Let's talk about salt. Of course “salt” ordinarily refers to common table salt, sodium chloride. But what does the word “salt” really mean? To a chemist “salt” is a very general term because there's a near infinite number of different salts that exist or could exist.
Yeah, it's confusing when we use a word to mean many different things. So what is a “salt”? Just the product of a neutralization reaction between an alkaline base and an acid.
Look at sodium chloride. Here we have a strong base, sodium, Na+, and acid from chlorine, Cl-. Salt constituents are ionized, that is charged particles. Bases form positively charged ions, acids hold a negative charge. They get together because the opposite charges attract and bind the particles.
Innumerable bases and acids are potential “partners”. On the base side, there are K+ (potassium), Li (lithium), Ca++ (calcium), and NH4+ (ammonium).
Acids are formed by many elements or compounds. Cl- (chloride), CO3-- (carbonate from carbon dioxide) are examples. Organic acids are very important biologically. Common are acetic acid/acetate (vinegar), from citric acid/citrate (lime, lemon), tartaric acid/tartrates (grape), lactic acid/lactate (fermentation of lactose in milk). The list goes on endlessly.
Thing is, put together about any basic ion with any acidic ion and presto!, you have a “salt”. And this leads directly to the idea of salt substitutes. Several decades ago, it occurred to people that if it's necessary to reduce sodium intake, there are lots of potential alternative salts that might produce an palatably salty taste sensation.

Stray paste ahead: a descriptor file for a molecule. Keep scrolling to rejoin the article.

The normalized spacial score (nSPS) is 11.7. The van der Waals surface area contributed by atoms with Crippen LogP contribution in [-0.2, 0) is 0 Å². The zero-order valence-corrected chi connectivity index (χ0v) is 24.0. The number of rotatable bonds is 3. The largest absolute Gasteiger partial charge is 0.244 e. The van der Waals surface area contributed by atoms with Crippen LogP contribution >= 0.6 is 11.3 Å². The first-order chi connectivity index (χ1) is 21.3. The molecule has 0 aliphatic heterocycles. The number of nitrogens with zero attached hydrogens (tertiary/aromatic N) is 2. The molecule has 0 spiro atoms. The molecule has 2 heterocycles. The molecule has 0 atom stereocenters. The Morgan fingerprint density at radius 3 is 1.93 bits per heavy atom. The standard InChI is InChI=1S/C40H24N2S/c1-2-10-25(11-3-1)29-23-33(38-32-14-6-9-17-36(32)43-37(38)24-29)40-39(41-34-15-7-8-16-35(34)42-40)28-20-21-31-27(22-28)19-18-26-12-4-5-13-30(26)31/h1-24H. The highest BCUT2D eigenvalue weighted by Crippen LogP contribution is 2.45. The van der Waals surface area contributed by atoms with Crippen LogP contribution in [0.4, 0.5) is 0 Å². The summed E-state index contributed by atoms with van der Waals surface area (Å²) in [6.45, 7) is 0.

Two obvious candidates were potassium (K+) and lithium (Li+). Li+ was initially the most promising. Tasty enough but turned out to be toxic at fairly modest intake, hardly a winning feature for a food product. The Li+ story does have a happy ending—Li+ proved effective as a treatment for certain health conditions, most notably bipolar disorder.
That left K+ as the main candidate, and that's where it's at today. Marketed as “substitutes” for salt are various products having KCl as the main ingredient. KCl costs a bunch more than NaCl but vendors insist these salts are equal in taste and potency. We have a different opinion.
It's important to note that while K+ is an essential nutrient, for individuals with certain renal or cardiac conditions, or those taking K+-sparing diuretics, excessive K+ accumulation can be a serious side-effect. For such reasons using KCl salt substitutes may not be a good idea—check with your physician if you have any questions about using them.
What are the culinary characteristics of KCl products? In our experience, KCl isn't exactly the same as NaCl. KCl has sharper, metallic or bitter quality in high concentration. In very small amounts, it may not contribute much as much saltiness vs. NaCl, rather it can have a vaguely sweet effect.
So in practical terms, are they worth using? What's the best way to use salt substitutes? Yes, KCl products can be quite helpful in Na+ restricted diets. But keep in mind they're not a panacea, they don't completely replicate the taste of NaCl.
Bottom line, we strongly advocate heeding our motto. Reducing sodium intake decidedly does NOT mean food has to be bland and tasteless!
Here are some “best practices” guidelines for for using KCl.
Our language is funny. Employing a “salt substitute” isn't really about having no “salt”, after all the substitute IS itself genuine salt, just not a sodium salt. It will get a lot less confusing as people catch on to what we mean when we say “salt”…